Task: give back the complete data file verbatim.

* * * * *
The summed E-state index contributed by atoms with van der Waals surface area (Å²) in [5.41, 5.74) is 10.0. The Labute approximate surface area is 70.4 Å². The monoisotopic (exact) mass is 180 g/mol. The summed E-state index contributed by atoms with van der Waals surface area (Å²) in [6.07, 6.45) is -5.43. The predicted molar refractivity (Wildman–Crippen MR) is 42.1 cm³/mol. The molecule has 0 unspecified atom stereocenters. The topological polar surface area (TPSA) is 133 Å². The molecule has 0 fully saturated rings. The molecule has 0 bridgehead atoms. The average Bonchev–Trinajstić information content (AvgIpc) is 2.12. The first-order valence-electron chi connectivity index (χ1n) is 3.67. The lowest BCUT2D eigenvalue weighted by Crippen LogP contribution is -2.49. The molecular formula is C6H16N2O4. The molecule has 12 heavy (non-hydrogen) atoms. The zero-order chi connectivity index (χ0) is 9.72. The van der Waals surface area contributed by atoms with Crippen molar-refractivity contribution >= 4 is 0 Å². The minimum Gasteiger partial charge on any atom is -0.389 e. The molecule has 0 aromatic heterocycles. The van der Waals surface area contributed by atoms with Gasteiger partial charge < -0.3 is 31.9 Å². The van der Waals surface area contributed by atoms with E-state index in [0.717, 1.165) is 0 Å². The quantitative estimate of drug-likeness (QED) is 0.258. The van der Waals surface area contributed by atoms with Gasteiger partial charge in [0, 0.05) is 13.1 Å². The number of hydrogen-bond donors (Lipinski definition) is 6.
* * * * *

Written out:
The summed E-state index contributed by atoms with van der Waals surface area (Å²) in [5.41, 5.74) is 10.0. The Labute approximate surface area is 70.4 Å². The monoisotopic (exact) mass is 180 g/mol. The summed E-state index contributed by atoms with van der Waals surface area (Å²) in [6.07, 6.45) is -5.43. The predicted molar refractivity (Wildman–Crippen MR) is 42.1 cm³/mol. The molecule has 0 unspecified atom stereocenters. The topological polar surface area (TPSA) is 133 Å². The molecule has 0 fully saturated rings. The molecule has 0 bridgehead atoms. The average Bonchev–Trinajstić information content (AvgIpc) is 2.12. The first-order valence-electron chi connectivity index (χ1n) is 3.67. The lowest BCUT2D eigenvalue weighted by Crippen LogP contribution is -2.49. The molecular formula is C6H16N2O4. The molecule has 12 heavy (non-hydrogen) atoms. The zero-order chi connectivity index (χ0) is 9.72. The van der Waals surface area contributed by atoms with Crippen molar-refractivity contribution >= 4 is 0 Å². The minimum Gasteiger partial charge on any atom is -0.389 e. The molecule has 0 aromatic heterocycles. The van der Waals surface area contributed by atoms with Gasteiger partial charge < -0.3 is 31.9 Å². The van der Waals surface area contributed by atoms with E-state index in [0.717, 1.165) is 0 Å². The quantitative estimate of drug-likeness (QED) is 0.258. The van der Waals surface area contributed by atoms with Gasteiger partial charge in [0, 0.05) is 13.1 Å². The number of hydrogen-bond donors (Lipinski definition) is 6.